Working for Change at Yale, with Lessons Learned at Amazon

Headshot of Yale School of Management student Katya Wendt
December 11, 2023

Graduation gowns often get used once, then stashed in the back of a closet to collect dust. What if, instead, Yale graduates could practice reuse by renting a cap and gown that a previous graduate had donated—with the rental proceeds going to support student internships?

And what if customers at the campus café could get hot drinks in ceramic mugs, rather than just single-use cups, so that “for here” coffee could be consumed sustainably?

At Yale School of Management, you can now do both of these things—and that’s thanks to the advocacy of Katya Wendt ’25 MBA, MEM.

Wendt is enrolled in the joint degree program at Yale SOM and Yale School of the Environment, which offers a three-year, dual master’s degree in business administration and environmental management or forestry. She came to Yale with a goal of taking her career in environmental sustainability to the next level—and helping to make the university a little more sustainable during her time here.

Last year, Wendt’s peers at SOM elected her to serve as the inaugural Sustainability Chair in the Student Government. In that role, she has led numerous sustainability initiatives, including the new graduation gown rental service and reusable mugs at McNay Café at SOM. She organized a sustainability fair in October that brought 15 exhibitors and scores of students to the School of Management to learn and connect. She even donned the Office of Sustainability’s unwieldy “Bag Monster” costume at that event to educate attendees about the harms of single-use plastics.

More significantly, Wendt is part of a group working with SOM administration to approve a new sustainability action plan for the school that aims to, among other things, install the solar power that Evans Hall was designed for.

Working for change within a big, complex organization like Yale is nothing new for Wendt, who spent five years employed at Amazon as a product manager in the company’s intellectual product protection team. While there she became a “sustainability ambassador,” working with volunteers from across different Amazon divisions to educate employees about sustainability and encourage greener practices at work and home.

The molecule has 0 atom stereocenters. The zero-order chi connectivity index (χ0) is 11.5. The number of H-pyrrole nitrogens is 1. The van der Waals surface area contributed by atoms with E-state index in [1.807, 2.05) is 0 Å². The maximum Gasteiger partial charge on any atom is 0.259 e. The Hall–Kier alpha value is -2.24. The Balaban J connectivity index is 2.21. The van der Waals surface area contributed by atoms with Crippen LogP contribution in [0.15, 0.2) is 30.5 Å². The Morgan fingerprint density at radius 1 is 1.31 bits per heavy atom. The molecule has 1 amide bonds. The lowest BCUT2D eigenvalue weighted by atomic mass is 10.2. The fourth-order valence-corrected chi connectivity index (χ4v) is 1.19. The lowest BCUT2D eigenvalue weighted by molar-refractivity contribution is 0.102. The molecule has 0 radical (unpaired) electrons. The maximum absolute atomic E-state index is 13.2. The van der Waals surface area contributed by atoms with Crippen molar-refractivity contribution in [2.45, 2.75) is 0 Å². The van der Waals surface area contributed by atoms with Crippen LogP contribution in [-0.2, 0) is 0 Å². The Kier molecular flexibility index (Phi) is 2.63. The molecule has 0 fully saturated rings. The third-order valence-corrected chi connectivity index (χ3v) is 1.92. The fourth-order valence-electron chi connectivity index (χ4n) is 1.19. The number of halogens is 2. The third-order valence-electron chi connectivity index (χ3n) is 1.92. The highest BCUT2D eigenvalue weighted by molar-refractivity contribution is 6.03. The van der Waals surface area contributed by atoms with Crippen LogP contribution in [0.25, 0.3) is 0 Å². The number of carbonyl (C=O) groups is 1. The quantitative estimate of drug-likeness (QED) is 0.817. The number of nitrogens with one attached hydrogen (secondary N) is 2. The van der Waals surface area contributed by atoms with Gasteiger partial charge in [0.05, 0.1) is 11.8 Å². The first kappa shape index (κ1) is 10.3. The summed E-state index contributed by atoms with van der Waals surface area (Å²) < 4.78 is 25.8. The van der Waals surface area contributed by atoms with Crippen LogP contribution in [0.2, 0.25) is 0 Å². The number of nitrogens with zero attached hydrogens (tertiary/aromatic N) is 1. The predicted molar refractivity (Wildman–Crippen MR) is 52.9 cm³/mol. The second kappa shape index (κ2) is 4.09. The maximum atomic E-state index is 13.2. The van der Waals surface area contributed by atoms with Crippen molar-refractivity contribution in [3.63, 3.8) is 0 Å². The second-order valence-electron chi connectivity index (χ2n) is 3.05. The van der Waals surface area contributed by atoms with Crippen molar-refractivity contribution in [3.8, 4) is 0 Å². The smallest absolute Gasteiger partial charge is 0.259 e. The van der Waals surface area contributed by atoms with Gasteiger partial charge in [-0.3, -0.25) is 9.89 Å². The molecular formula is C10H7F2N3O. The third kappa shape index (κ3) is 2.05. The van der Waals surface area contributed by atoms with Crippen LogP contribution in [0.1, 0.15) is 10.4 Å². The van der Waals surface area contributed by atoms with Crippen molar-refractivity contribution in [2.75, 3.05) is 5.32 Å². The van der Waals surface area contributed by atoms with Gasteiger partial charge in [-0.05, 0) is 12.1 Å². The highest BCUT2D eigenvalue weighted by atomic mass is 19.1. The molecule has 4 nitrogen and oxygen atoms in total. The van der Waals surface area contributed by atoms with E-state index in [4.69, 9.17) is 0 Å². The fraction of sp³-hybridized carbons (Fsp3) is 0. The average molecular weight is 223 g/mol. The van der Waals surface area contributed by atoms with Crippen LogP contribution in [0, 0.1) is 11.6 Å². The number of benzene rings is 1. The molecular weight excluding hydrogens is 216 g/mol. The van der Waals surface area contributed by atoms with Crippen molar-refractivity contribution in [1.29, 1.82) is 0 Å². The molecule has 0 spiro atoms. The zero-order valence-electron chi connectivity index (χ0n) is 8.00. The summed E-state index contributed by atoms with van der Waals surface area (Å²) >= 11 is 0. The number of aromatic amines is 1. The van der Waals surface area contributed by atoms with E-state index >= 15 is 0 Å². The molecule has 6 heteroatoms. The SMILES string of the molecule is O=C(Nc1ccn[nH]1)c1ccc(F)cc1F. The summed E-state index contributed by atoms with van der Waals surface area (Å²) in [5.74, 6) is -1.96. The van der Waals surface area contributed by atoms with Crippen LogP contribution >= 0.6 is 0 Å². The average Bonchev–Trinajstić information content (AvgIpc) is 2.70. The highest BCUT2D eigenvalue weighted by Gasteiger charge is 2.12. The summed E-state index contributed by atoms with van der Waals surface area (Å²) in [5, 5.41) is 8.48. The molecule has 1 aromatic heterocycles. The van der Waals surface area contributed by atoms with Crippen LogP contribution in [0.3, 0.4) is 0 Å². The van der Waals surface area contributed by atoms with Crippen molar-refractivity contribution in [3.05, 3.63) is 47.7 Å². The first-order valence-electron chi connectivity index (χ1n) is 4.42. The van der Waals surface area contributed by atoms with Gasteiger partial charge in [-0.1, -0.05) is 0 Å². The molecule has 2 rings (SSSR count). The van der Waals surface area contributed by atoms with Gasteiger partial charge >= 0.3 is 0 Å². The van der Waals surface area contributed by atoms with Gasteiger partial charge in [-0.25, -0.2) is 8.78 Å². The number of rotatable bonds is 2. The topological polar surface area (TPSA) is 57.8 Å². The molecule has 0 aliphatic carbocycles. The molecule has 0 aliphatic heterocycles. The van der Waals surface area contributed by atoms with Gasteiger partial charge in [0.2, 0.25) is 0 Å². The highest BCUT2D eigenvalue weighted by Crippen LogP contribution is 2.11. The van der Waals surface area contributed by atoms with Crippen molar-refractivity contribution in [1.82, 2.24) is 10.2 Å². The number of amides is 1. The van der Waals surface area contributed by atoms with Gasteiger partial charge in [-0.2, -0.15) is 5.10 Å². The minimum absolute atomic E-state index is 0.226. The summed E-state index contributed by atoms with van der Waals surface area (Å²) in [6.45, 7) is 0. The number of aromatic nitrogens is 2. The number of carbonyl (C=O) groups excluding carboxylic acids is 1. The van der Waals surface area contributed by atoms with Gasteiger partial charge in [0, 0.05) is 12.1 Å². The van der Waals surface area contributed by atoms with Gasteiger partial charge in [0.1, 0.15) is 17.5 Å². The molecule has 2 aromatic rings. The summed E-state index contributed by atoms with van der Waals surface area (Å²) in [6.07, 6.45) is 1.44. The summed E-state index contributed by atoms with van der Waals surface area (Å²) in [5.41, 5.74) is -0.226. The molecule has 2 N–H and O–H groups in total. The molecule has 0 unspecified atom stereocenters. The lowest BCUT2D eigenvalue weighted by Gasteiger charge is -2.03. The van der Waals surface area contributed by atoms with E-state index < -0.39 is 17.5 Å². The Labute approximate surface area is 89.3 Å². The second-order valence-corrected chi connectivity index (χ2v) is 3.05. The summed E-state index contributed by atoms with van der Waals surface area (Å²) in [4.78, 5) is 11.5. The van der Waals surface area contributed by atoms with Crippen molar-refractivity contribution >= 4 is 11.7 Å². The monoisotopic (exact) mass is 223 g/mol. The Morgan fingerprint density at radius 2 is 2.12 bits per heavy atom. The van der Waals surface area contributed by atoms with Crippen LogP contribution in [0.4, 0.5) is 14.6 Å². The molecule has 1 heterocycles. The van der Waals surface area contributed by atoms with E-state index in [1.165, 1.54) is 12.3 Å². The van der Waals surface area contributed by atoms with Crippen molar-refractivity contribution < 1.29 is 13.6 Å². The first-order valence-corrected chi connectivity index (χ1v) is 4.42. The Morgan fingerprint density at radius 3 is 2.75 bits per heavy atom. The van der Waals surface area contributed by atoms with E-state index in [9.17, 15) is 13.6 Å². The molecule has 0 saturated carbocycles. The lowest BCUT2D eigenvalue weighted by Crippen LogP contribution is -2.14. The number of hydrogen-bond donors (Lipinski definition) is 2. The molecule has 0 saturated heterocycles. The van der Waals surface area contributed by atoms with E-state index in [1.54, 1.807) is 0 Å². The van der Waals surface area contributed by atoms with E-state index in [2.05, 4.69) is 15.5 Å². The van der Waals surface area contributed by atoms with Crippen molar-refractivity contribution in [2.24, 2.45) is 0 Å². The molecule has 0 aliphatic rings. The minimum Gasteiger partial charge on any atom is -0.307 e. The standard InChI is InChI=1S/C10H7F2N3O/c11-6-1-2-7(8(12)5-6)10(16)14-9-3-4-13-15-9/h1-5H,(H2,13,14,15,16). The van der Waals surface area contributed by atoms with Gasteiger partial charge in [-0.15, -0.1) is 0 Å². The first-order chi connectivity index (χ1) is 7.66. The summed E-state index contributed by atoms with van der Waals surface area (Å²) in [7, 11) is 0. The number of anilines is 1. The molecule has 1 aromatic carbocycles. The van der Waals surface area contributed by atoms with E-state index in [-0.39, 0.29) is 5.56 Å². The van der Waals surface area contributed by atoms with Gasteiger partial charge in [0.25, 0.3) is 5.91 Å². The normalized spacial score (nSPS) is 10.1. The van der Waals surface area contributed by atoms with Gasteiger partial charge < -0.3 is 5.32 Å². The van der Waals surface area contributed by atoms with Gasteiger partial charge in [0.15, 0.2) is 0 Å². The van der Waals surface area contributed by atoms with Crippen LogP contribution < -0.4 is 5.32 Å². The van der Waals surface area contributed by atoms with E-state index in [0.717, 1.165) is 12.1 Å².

“The work there was fascinating and challenging. I learned a lot about dealing with ambiguous situations and how to make trade-offs,” Wendt says. “But I wasn’t feeling fulfilled in terms of doing something that I felt would make a positive impact on the world.”

Wendt grew up in Minnesota in a family with a history of farming, and plans to focus her post-Yale career on sustainable food systems or regenerative agriculture. “There is important work to be done to make our food systems more equitable and sustainable,” she says. “Thinking about the long-term future of the planet and the number of people we need to feed, it’s an area that needs work.”

Like many who work for sustainability, Wendt says the barrage of bad climate news can be demoralizing. But her young daughter, who turns two in March, provides her with motivation to push on.

“Just giving up is not going to help her,” says Wendt. “The goal for generations has always been for your children to be better off than you. And for me, the only way I can see to do that is by addressing some of these climate issues.”

Each month, Yale Sustainability features a ‘Sustainability Champion of the Month’—a student, staff, or faculty member who is leading the charge toward a more sustainable campus. If you know a sustainability champion at Yale, email and tell us about them.